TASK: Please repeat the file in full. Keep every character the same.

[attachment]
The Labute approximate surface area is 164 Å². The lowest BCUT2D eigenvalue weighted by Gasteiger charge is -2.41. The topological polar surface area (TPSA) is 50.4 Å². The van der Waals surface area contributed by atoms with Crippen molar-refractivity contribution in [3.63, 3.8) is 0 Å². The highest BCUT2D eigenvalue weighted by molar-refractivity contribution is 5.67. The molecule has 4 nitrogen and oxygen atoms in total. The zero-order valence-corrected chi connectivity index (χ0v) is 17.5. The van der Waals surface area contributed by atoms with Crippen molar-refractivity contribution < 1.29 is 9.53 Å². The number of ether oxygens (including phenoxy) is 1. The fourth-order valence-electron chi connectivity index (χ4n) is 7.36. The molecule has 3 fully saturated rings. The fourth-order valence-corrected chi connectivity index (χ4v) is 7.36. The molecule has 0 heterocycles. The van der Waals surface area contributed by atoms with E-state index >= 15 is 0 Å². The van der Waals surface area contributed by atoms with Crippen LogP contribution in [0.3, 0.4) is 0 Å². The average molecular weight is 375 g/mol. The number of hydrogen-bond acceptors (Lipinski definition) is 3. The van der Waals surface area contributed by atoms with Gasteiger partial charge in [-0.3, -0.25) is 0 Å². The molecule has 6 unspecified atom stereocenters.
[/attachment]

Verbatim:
The Labute approximate surface area is 164 Å². The lowest BCUT2D eigenvalue weighted by Gasteiger charge is -2.41. The topological polar surface area (TPSA) is 50.4 Å². The van der Waals surface area contributed by atoms with Crippen molar-refractivity contribution in [3.63, 3.8) is 0 Å². The highest BCUT2D eigenvalue weighted by molar-refractivity contribution is 5.67. The molecule has 4 nitrogen and oxygen atoms in total. The zero-order valence-corrected chi connectivity index (χ0v) is 17.5. The van der Waals surface area contributed by atoms with Crippen molar-refractivity contribution < 1.29 is 9.53 Å². The number of ether oxygens (including phenoxy) is 1. The fourth-order valence-electron chi connectivity index (χ4n) is 7.36. The molecule has 3 fully saturated rings. The fourth-order valence-corrected chi connectivity index (χ4v) is 7.36. The molecule has 0 heterocycles. The van der Waals surface area contributed by atoms with E-state index >= 15 is 0 Å². The van der Waals surface area contributed by atoms with Crippen LogP contribution in [0.3, 0.4) is 0 Å². The average molecular weight is 375 g/mol. The number of hydrogen-bond acceptors (Lipinski definition) is 3. The van der Waals surface area contributed by atoms with Gasteiger partial charge in [-0.3, -0.25) is 0 Å². The molecule has 6 unspecified atom stereocenters.